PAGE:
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TRACK LIST: 1. The Best of What Dreams Are Made Of 1:21 2. Magic 9:33 3. We're Not Normal 4:28 4. Honey 19 6:07 5. Rock Story 6:21 6. Dream Home 6:47 7. Your Laughter 6:32 8. The End 4:25 All tracks: by Yarkoni. LINE-UP: Roy Yarkoni - keyboards; programming & sampling Ishay Sommer - programming; acoustic guitar; vocals With: Paula Vaistein - vocals (on a few tracks) Udi Simhon - electric guitar (5) Tal Akta - trumpet (7) Produced & engineered by Yarkoni. Co-produced by Sommer.
Prolusion. Roy YARKONI is the Israeli keyboardist and composer, who, as well as his longtime friend and collaborator Ishay Sommer, should be known to many connoisseurs of RIO and Avant-garde Progressive for being part of the Cuneiform label-based band Ahvak. You may laugh, but I am not included in the number of those whom I imply in the previous sentence, and my remark on the matter is based exclusively on the information from the CD press kit. But then, I was succeeded in getting another brainchild of the friends: the eponymous Thin Lips album, which I have already >reviewed. As to "The Best of What Dreams Are Made Of", this is the first solo album by Roy, which, still, was created not without Sommer's participation.
Synopsis. Drawing parallels between the aforementioned "Thin Lips" and the hero of this review, I inevitably incline to the thought that Roy worked on this stuff rather simply and unpretentiously. So I am also not going to philosophize while reviewing it. Which, however, doesn't mean that I don't like it. Although the arsenal of the instruments used on the album is small rather than large, most of the trumps, distinguishing a musical work from a potboiler, are available here, starting with originality. Nominally, five out of the eight tracks can be called songs: We're Not Normal, Rock Story, Your Laughter, Honey 19, and Dream Home (3, 5, 7, 4, & 9 respectively). As a matter of fact, only the first two of them contain some thematic, meaning-bearing lyrics, while on the latter two, there are no other words but the titles of the tracks, sung, theatrically narrated and just spoken in different intonations by Ishay and Paula. In short, the album is largely instrumental. The music is an accessible, but tasteful and, often, rather dark and hypnotic electronically symphonic Art-Rock. Inasmuch as solos and passages of classical guitar are available on each of the first four tracks, these have a much warmer sound than the others. On the other hand, the compositions located in the second half of the album are noticeably more diverse than those, especially the first three, the weakest spot of which is the little number of tempo changes. Surprisingly, apart from a couple of more or less eclectic interplay between the harp-like solos of synthesizer and those of acoustic guitar, there is nothing extraordinary in Magic (2), which, while being about 10 minutes in length, contains many recurrent themes and, thus, is definitely overlong. On Honey 19 and Rock Story (4 & 5) are present the brief, but impressive, distinctly improvisation-like solos of synthesizer and electric guitar respectively. These two are very good pieces. However, the best compositions on the album are Dream Home and Your Laughter (6 & 7), the first of which is notable for the classically influenced solo of piano, and the latter for elements of Jazz-Fusion, provided by a trumpet player, of course.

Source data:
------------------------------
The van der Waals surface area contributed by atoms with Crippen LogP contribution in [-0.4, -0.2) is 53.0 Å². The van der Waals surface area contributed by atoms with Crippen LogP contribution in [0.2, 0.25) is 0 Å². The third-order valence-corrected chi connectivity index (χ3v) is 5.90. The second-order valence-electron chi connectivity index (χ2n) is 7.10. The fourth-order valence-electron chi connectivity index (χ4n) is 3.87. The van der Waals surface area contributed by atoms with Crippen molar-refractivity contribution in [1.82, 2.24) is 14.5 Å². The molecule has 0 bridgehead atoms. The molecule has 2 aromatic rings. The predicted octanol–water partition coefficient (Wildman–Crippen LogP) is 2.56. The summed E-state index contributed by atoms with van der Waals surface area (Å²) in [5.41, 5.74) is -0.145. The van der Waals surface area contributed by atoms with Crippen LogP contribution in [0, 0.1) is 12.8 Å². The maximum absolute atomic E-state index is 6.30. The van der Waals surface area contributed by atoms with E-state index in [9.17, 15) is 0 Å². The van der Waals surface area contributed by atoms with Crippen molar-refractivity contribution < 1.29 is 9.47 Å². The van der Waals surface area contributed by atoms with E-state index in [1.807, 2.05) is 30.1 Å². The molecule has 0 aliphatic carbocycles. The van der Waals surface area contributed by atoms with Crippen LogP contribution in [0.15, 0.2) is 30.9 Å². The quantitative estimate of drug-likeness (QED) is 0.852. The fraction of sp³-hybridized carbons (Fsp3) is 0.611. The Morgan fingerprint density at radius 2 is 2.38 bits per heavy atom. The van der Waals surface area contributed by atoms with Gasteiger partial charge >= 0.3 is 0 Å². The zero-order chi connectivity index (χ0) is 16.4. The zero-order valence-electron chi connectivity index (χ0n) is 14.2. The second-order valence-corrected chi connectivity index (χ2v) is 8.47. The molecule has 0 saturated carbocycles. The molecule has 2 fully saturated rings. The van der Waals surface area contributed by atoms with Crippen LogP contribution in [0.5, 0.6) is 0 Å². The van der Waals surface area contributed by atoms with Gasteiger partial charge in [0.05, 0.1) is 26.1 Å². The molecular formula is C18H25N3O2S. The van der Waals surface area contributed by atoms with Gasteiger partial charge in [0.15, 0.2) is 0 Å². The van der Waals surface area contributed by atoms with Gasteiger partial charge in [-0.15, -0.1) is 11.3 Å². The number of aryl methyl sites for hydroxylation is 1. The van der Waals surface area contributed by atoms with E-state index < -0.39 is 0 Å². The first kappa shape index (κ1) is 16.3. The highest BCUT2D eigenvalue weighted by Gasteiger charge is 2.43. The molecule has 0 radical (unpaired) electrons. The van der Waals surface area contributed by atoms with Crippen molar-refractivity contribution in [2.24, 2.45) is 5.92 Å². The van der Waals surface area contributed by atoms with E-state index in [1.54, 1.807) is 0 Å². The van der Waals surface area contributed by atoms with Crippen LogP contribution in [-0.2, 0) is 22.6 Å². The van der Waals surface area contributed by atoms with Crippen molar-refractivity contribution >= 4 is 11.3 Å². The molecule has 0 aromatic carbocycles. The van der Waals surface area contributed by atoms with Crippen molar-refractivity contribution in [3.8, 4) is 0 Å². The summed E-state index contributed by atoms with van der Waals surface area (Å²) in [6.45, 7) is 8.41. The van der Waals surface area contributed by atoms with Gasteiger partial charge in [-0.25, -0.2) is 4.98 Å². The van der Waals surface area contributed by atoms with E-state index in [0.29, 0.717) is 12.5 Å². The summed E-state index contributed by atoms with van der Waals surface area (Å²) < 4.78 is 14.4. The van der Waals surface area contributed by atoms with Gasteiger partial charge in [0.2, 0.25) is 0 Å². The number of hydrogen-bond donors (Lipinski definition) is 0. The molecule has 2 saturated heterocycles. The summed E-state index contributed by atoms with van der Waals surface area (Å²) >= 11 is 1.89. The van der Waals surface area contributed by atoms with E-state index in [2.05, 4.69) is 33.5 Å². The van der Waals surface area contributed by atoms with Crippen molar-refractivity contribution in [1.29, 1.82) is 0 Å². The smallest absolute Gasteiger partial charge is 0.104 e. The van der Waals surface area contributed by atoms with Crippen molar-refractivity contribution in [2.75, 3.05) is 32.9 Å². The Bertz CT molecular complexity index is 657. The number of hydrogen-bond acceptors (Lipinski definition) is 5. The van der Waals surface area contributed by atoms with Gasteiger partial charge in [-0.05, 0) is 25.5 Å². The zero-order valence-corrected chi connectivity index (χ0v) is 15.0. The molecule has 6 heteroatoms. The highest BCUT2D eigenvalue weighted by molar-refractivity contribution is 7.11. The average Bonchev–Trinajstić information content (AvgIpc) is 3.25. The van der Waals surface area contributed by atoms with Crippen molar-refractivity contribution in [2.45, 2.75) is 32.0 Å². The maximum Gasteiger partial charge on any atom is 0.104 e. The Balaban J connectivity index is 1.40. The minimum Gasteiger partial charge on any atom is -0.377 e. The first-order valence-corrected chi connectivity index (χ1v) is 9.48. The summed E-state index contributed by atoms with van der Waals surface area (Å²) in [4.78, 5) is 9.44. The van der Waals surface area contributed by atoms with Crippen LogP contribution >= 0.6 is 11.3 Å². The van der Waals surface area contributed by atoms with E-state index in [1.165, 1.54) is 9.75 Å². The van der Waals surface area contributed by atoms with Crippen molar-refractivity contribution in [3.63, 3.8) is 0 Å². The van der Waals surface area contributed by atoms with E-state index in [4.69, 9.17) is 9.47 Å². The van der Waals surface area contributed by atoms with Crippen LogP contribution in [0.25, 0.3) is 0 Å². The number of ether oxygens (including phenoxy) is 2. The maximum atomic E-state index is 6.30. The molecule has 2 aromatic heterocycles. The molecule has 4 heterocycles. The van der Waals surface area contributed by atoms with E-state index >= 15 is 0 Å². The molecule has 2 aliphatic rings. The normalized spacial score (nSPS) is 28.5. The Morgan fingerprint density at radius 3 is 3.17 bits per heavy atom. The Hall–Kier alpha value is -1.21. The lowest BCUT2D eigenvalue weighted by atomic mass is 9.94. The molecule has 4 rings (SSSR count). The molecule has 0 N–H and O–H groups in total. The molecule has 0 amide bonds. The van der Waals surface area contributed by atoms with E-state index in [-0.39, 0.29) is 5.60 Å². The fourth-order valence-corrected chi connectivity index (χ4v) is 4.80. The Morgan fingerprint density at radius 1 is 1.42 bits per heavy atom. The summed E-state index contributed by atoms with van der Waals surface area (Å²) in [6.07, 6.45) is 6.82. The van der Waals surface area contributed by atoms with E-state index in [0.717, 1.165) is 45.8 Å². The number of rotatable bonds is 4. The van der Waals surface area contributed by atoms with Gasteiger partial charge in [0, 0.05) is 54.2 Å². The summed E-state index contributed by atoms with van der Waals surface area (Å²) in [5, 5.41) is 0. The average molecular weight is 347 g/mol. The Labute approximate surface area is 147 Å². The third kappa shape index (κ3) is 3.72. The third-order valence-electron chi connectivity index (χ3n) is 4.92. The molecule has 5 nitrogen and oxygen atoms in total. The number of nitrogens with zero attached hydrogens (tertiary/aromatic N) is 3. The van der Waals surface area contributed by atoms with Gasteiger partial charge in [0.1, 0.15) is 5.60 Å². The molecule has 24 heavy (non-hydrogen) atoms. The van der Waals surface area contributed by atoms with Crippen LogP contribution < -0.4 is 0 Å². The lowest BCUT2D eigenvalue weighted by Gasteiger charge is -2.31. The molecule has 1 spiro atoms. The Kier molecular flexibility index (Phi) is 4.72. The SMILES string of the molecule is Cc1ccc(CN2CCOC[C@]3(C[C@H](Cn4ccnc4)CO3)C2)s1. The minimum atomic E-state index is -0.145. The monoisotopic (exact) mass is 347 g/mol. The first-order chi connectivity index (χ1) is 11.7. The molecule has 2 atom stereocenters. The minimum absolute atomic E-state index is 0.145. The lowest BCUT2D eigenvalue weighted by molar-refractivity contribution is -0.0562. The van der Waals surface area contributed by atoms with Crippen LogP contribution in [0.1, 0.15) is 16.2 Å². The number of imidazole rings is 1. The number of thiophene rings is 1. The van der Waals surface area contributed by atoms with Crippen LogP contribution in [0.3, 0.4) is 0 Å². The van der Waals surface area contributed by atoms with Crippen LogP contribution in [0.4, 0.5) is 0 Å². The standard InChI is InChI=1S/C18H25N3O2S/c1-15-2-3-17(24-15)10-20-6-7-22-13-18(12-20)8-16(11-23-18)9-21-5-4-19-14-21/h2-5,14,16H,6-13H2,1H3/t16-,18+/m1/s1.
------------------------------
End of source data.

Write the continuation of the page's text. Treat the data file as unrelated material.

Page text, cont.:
Conclusion. As mentioned above, there are features of symphonic and guitar Art-Rock, as well as some of those related to Jazz-Fusion, on this pretentiously titled album. However, "The Best of What Dreams Are Made Of" can really be best for Electronic Rock fans only. The other kinds of Prog-lovers are definitely able to appreciate it, but they might be much happier with the works of the other projects that Roy Yarkoni is involved in. Nevertheless, my respect to Roy is already so profound that I can't rate the album lower than I've rated it.
VM: May 20, 2004
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